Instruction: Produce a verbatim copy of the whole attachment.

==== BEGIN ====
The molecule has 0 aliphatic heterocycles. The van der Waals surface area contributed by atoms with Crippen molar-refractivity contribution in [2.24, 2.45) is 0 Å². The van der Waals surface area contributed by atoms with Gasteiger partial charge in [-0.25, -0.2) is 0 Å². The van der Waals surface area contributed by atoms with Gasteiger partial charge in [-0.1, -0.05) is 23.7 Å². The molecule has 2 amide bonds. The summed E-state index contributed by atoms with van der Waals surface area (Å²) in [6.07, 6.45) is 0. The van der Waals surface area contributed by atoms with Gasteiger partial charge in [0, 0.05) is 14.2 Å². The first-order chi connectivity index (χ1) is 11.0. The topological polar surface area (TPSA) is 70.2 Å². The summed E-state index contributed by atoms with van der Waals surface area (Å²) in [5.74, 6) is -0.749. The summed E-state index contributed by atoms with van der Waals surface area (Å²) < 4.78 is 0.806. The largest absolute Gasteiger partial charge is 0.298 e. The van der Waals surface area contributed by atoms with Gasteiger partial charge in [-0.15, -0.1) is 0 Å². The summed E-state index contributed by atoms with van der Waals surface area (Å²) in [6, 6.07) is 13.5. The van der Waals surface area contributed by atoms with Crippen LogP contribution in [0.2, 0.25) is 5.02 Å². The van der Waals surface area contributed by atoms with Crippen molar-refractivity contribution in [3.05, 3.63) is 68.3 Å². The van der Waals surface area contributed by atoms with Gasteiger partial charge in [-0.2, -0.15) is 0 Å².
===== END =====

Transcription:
The molecule has 0 aliphatic heterocycles. The van der Waals surface area contributed by atoms with Crippen molar-refractivity contribution in [2.24, 2.45) is 0 Å². The van der Waals surface area contributed by atoms with Gasteiger partial charge in [-0.25, -0.2) is 0 Å². The van der Waals surface area contributed by atoms with Gasteiger partial charge in [-0.1, -0.05) is 23.7 Å². The molecule has 2 amide bonds. The summed E-state index contributed by atoms with van der Waals surface area (Å²) in [6.07, 6.45) is 0. The van der Waals surface area contributed by atoms with Gasteiger partial charge in [0, 0.05) is 14.2 Å². The first-order chi connectivity index (χ1) is 11.0. The topological polar surface area (TPSA) is 70.2 Å². The summed E-state index contributed by atoms with van der Waals surface area (Å²) in [5.74, 6) is -0.749. The summed E-state index contributed by atoms with van der Waals surface area (Å²) < 4.78 is 0.806. The largest absolute Gasteiger partial charge is 0.298 e. The van der Waals surface area contributed by atoms with Gasteiger partial charge in [-0.15, -0.1) is 0 Å². The summed E-state index contributed by atoms with van der Waals surface area (Å²) in [6, 6.07) is 13.5. The van der Waals surface area contributed by atoms with Crippen LogP contribution in [0.2, 0.25) is 5.02 Å². The van der Waals surface area contributed by atoms with Crippen molar-refractivity contribution in [3.05, 3.63) is 68.3 Å². The van der Waals surface area contributed by atoms with Gasteiger partial charge in [-0.2, -0.15) is 0 Å².